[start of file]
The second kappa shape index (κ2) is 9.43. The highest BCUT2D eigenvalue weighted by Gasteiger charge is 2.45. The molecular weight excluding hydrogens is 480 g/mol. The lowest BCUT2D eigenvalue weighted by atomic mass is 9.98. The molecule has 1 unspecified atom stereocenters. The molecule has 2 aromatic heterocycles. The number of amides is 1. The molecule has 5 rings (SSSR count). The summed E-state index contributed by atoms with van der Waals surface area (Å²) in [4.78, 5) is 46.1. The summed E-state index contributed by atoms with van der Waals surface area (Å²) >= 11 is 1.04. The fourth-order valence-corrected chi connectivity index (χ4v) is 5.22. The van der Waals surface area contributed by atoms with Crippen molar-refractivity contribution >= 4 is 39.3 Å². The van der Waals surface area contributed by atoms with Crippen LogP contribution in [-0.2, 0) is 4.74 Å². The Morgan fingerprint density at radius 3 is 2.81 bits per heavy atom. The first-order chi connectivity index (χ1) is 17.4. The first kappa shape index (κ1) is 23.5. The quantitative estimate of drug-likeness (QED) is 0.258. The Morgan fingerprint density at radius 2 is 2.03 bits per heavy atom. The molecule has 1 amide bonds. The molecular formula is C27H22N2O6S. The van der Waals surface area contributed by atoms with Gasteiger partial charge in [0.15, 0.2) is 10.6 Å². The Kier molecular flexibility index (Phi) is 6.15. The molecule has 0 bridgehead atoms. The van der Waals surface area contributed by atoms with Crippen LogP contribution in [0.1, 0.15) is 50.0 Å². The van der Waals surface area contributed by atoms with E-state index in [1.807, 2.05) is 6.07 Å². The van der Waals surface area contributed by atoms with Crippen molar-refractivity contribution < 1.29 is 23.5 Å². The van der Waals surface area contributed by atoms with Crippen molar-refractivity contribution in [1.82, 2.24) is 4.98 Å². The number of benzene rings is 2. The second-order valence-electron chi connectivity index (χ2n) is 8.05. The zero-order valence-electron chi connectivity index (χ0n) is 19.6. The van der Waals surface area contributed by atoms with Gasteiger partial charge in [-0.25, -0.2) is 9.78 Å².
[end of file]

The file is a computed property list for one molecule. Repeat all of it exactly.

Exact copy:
The second kappa shape index (κ2) is 9.43. The highest BCUT2D eigenvalue weighted by Gasteiger charge is 2.45. The molecular weight excluding hydrogens is 480 g/mol. The lowest BCUT2D eigenvalue weighted by atomic mass is 9.98. The molecule has 1 unspecified atom stereocenters. The molecule has 2 aromatic heterocycles. The number of amides is 1. The molecule has 5 rings (SSSR count). The summed E-state index contributed by atoms with van der Waals surface area (Å²) in [4.78, 5) is 46.1. The summed E-state index contributed by atoms with van der Waals surface area (Å²) >= 11 is 1.04. The fourth-order valence-corrected chi connectivity index (χ4v) is 5.22. The van der Waals surface area contributed by atoms with Crippen molar-refractivity contribution >= 4 is 39.3 Å². The van der Waals surface area contributed by atoms with Crippen LogP contribution in [-0.2, 0) is 4.74 Å². The Morgan fingerprint density at radius 3 is 2.81 bits per heavy atom. The first-order chi connectivity index (χ1) is 17.4. The first kappa shape index (κ1) is 23.5. The quantitative estimate of drug-likeness (QED) is 0.258. The Morgan fingerprint density at radius 2 is 2.03 bits per heavy atom. The molecule has 1 amide bonds. The molecular formula is C27H22N2O6S. The van der Waals surface area contributed by atoms with Gasteiger partial charge in [0.15, 0.2) is 10.6 Å². The Kier molecular flexibility index (Phi) is 6.15. The molecule has 0 bridgehead atoms. The van der Waals surface area contributed by atoms with Crippen LogP contribution in [0.1, 0.15) is 50.0 Å². The van der Waals surface area contributed by atoms with E-state index in [1.807, 2.05) is 6.07 Å². The van der Waals surface area contributed by atoms with Crippen molar-refractivity contribution < 1.29 is 23.5 Å². The van der Waals surface area contributed by atoms with Crippen molar-refractivity contribution in [1.82, 2.24) is 4.98 Å². The number of benzene rings is 2. The second-order valence-electron chi connectivity index (χ2n) is 8.05. The zero-order valence-electron chi connectivity index (χ0n) is 19.6. The van der Waals surface area contributed by atoms with Gasteiger partial charge in [-0.25, -0.2) is 9.78 Å².